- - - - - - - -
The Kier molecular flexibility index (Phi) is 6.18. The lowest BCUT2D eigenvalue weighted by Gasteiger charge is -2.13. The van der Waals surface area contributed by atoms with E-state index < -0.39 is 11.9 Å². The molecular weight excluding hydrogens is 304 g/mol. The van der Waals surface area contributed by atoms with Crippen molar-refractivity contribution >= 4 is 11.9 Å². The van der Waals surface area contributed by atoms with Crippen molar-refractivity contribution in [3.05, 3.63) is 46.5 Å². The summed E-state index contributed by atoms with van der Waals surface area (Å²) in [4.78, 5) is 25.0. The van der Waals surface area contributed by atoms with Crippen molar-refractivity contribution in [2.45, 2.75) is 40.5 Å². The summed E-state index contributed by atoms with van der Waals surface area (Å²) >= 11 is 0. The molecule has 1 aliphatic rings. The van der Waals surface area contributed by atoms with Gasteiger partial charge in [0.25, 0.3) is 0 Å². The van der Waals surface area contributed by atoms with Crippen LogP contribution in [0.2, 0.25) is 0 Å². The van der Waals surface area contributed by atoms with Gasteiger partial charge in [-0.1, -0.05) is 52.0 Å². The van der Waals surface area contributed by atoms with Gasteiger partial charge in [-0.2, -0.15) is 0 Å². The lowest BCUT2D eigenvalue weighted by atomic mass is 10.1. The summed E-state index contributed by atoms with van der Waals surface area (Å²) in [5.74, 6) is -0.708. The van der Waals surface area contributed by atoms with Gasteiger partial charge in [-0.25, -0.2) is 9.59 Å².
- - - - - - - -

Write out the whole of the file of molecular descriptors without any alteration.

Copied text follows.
The Kier molecular flexibility index (Phi) is 6.18. The lowest BCUT2D eigenvalue weighted by Gasteiger charge is -2.13. The van der Waals surface area contributed by atoms with E-state index < -0.39 is 11.9 Å². The molecular weight excluding hydrogens is 304 g/mol. The van der Waals surface area contributed by atoms with Crippen molar-refractivity contribution >= 4 is 11.9 Å². The van der Waals surface area contributed by atoms with Crippen molar-refractivity contribution in [3.05, 3.63) is 46.5 Å². The summed E-state index contributed by atoms with van der Waals surface area (Å²) in [4.78, 5) is 25.0. The van der Waals surface area contributed by atoms with Crippen molar-refractivity contribution in [2.45, 2.75) is 40.5 Å². The summed E-state index contributed by atoms with van der Waals surface area (Å²) >= 11 is 0. The molecule has 1 aliphatic rings. The van der Waals surface area contributed by atoms with Gasteiger partial charge in [0.25, 0.3) is 0 Å². The van der Waals surface area contributed by atoms with Crippen LogP contribution in [0.2, 0.25) is 0 Å². The van der Waals surface area contributed by atoms with Gasteiger partial charge in [-0.1, -0.05) is 52.0 Å². The van der Waals surface area contributed by atoms with Gasteiger partial charge in [-0.2, -0.15) is 0 Å². The lowest BCUT2D eigenvalue weighted by atomic mass is 10.1. The summed E-state index contributed by atoms with van der Waals surface area (Å²) in [5.74, 6) is -0.708. The van der Waals surface area contributed by atoms with Gasteiger partial charge in [-0.25, -0.2) is 9.59 Å².